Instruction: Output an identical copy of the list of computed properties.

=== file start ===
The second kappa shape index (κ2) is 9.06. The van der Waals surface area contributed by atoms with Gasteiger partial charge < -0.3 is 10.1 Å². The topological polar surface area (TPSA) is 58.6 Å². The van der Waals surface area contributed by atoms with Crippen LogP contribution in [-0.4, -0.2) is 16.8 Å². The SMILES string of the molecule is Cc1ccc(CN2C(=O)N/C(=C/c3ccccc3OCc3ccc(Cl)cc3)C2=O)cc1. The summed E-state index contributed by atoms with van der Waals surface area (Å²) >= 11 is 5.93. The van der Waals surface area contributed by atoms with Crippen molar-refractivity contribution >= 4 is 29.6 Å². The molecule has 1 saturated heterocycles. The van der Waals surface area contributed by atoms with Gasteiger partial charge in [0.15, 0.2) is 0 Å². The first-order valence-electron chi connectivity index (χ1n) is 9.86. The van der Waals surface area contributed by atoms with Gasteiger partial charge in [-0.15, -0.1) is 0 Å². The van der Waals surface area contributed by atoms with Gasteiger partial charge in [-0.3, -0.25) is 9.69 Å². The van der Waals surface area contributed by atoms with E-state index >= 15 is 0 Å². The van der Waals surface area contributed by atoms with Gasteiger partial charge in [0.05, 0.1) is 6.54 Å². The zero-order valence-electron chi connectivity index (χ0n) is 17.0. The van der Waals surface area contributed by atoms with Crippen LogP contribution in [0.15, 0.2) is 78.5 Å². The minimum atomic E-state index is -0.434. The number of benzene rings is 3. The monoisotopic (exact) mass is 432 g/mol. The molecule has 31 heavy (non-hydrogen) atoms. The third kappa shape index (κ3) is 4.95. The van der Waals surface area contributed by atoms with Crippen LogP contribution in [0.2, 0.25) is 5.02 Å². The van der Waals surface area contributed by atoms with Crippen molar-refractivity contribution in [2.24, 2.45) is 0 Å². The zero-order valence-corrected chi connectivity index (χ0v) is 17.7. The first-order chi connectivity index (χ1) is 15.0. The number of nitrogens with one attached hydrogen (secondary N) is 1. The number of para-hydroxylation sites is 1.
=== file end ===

The second kappa shape index (κ2) is 9.06. The van der Waals surface area contributed by atoms with Gasteiger partial charge < -0.3 is 10.1 Å². The topological polar surface area (TPSA) is 58.6 Å². The van der Waals surface area contributed by atoms with Crippen LogP contribution in [-0.4, -0.2) is 16.8 Å². The SMILES string of the molecule is Cc1ccc(CN2C(=O)N/C(=C/c3ccccc3OCc3ccc(Cl)cc3)C2=O)cc1. The summed E-state index contributed by atoms with van der Waals surface area (Å²) >= 11 is 5.93. The van der Waals surface area contributed by atoms with Crippen molar-refractivity contribution >= 4 is 29.6 Å². The molecule has 1 saturated heterocycles. The van der Waals surface area contributed by atoms with Gasteiger partial charge in [0.15, 0.2) is 0 Å². The first-order valence-electron chi connectivity index (χ1n) is 9.86. The van der Waals surface area contributed by atoms with Gasteiger partial charge in [-0.15, -0.1) is 0 Å². The van der Waals surface area contributed by atoms with Gasteiger partial charge in [-0.3, -0.25) is 9.69 Å². The van der Waals surface area contributed by atoms with E-state index >= 15 is 0 Å². The van der Waals surface area contributed by atoms with Gasteiger partial charge in [0.05, 0.1) is 6.54 Å². The zero-order valence-electron chi connectivity index (χ0n) is 17.0. The van der Waals surface area contributed by atoms with Crippen LogP contribution in [0.15, 0.2) is 78.5 Å². The minimum atomic E-state index is -0.434. The number of benzene rings is 3. The monoisotopic (exact) mass is 432 g/mol. The molecule has 31 heavy (non-hydrogen) atoms. The third kappa shape index (κ3) is 4.95. The van der Waals surface area contributed by atoms with Crippen LogP contribution in [0.2, 0.25) is 5.02 Å². The van der Waals surface area contributed by atoms with Crippen molar-refractivity contribution in [2.24, 2.45) is 0 Å². The zero-order valence-corrected chi connectivity index (χ0v) is 17.7. The first-order chi connectivity index (χ1) is 15.0. The number of nitrogens with one attached hydrogen (secondary N) is 1. The number of para-hydroxylation sites is 1.